Phil Robertson, patriarch of the Robertson family and the "Duck Commander."
The popular Duck Dynasty television show and Duck Commander products took center stage in a controversy over comments made by Phil Robertson. As patriarch of the family and founder of the company, he stars in the A&E reality show based on his Louisiana life and company.
Cracker Barrel (, a chain of over 600 Southern-themed restaurants and stores, said Friday it "removed selected products which we were concerned might offend some of our guests while we evaluate the situation." )
Two days later, it had evaluated the situation.
"Our intent was to avoid offending, but that's just what we've done," the company announced. "Today, we are putting all our Duck Dynasty products back in our stores."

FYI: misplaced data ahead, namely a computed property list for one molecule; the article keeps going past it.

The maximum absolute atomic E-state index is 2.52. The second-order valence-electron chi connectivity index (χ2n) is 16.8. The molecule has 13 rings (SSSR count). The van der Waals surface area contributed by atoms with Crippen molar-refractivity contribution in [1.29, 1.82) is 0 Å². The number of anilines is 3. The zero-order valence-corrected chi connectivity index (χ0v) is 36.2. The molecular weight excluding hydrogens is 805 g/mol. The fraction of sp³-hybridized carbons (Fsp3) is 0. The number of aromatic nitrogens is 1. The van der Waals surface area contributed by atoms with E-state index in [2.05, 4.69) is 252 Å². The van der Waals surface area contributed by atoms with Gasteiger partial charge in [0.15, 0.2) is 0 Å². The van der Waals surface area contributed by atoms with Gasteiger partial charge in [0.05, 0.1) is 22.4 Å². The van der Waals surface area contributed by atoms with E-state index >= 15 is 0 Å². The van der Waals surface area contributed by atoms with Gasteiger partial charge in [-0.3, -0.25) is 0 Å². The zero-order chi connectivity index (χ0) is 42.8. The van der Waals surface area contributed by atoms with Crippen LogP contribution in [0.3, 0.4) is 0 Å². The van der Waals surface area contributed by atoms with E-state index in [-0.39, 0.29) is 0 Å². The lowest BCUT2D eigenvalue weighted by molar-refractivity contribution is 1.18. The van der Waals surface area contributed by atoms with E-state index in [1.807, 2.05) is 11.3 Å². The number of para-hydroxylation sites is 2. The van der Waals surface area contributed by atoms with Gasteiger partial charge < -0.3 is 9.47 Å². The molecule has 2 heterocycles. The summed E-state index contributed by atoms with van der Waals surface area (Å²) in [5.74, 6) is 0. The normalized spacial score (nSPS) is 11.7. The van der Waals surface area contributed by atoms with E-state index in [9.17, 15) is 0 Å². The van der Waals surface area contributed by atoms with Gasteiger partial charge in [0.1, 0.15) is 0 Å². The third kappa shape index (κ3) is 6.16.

It cited messages of support, including on social media, for Robertson, a hunter who is known as the Duck Commander and for 40 years has sold the duck calls he designed.
"You told us we made a mistake," Cracker Barrel said. "And, you weren't shy about it."
Within hours, a version of the announcement posted to Facebook had been shared tens of thousands of times.
Cracker Barrel's website doesn't list the calls, which look like whistles and retail on the Duck Commander website for between $10 and $150. But Cracker Barrel does sell t-shirts, a talking keychain and camouflage jelly beans with the Duck Commander logo. It also stocks Robertson's autobiography, his wife's cookbook and a mug bearing his catchphrase: "Happy happy happy."
Jeff Eller, a spokesman for Cracker Barrel, said products with the television show branding had been pulled but were now in stock again. He said stores offer a broader selection of Duck Dynasty products than does the website.
Robertson stirred controversy with comments he made in a GQ interview about homosexuality, bestiality and race.
A&E said he was indefinitely suspended from the show, but did not clarify what that meant for the announced January debut of a fifth season. It said the fourth season premiere had nearly 12 million viewers, making it the no. 1 nonfiction series in cable history.
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